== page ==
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A Model of Trade oriented toward Labor and the Environment
by William McGaughey, Minnesota Fair Trade Campaign
The ideology of free trade is based on a model of world society which no longer exists. This model features a multitude of nation states which faithfully represent the economic interests of their citizens. It includes business organizations within each nation or community whose fortunes are closely tied to the fortunes of the nation or community. The world economy would reflect various geographical, cultural, economic, and other circumstances that allow business enterprises in particular nations to produce certain kinds of goods more efficiently than business enterprises in other nations. The doctrine of comparative advantage maintains that it is better to allow national economies to specialize in the kinds of production which they are better able to produce and to trade the surplus for other products which they are less able to produce.
The free-trade agenda is inappropriate for today's world economy because the businesses which produce for trade are no longer so closely identified with particular communities. More than one third of world trade is intra-company trade. Between 50% and 70% of trade between Mexico and the United States is of this sort. Intra-company trade, which is trade between different facilities belonging to the same company, means that the corporation is operating in at least two different countries and, therefore, cannot identify exclusively with either one. The company has both nations' or neither nations' interests at heart. Also, because it is the same company operating in both countries, one cannot plausibly argue that the operations in one of the countries enjoy a comparative advantage due to better management, technology, financing, etc.
The multinational corporations which produce the bulk of goods and services traded in the world economy are no longer national entities, but ones which, operating in several different countries, have outgrown restrictions placed upon them by national governments. Interested in cutting costs, they shop around the world for the best deal. They, of course, want cheap labor, low taxes, environmental permissiveness, public subsidies, and ineffective regulation. Inevitably, one government or another is willing to oblige them. In this new environment, when we speak of "comparative advantage", we are no longer just talking about natural endowments for production but, more importantly, about a government's willingness to shortchange the interests of its own citizens to accommodate business demands. Conversely, we must discard the idea that corporations are loyal citizens of the communities where they operate. While a few corporate executives may show some lingering attachment to particular communities where their companies historically operated,the business community in general has come to regard this attitude as an emotional extravagance.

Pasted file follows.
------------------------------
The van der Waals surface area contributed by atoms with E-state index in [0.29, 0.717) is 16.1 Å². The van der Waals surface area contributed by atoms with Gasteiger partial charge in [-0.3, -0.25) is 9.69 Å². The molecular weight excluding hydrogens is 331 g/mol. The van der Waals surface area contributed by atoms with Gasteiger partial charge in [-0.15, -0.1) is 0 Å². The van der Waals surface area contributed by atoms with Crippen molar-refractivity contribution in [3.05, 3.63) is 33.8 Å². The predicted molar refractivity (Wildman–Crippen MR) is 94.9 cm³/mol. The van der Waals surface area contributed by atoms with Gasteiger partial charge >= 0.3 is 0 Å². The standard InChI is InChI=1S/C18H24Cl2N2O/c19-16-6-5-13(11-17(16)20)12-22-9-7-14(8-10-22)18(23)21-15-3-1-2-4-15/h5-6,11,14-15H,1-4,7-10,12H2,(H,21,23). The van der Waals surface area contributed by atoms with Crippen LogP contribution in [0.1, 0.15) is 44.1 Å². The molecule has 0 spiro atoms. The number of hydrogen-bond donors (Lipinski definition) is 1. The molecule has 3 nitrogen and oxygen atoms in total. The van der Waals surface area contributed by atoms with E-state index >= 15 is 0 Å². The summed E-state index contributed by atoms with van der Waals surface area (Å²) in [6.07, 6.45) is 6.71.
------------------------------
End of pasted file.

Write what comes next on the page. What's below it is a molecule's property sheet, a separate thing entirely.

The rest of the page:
Yet, the government is still negotiating trade deals as if the national interest were synonymous with that of business firms headquartered in the US. It has, for instance, made a priority of strengthening protection of intellectual-property rights because "US" companies, such as pharmaceutical manufacturers or Hollywood film producers, sell products in other countries whose commercial value depends on enforcing patent or copyright laws. The corruption of policy in the trade area has progressed to the point that government is abetting corporate efforts which are in direct conflict with its citizens' interests. The government is actively helping firms headquartered in the US to arrange a transfer of jobs out of the US. That is what the North American Free Trade Agreement is about.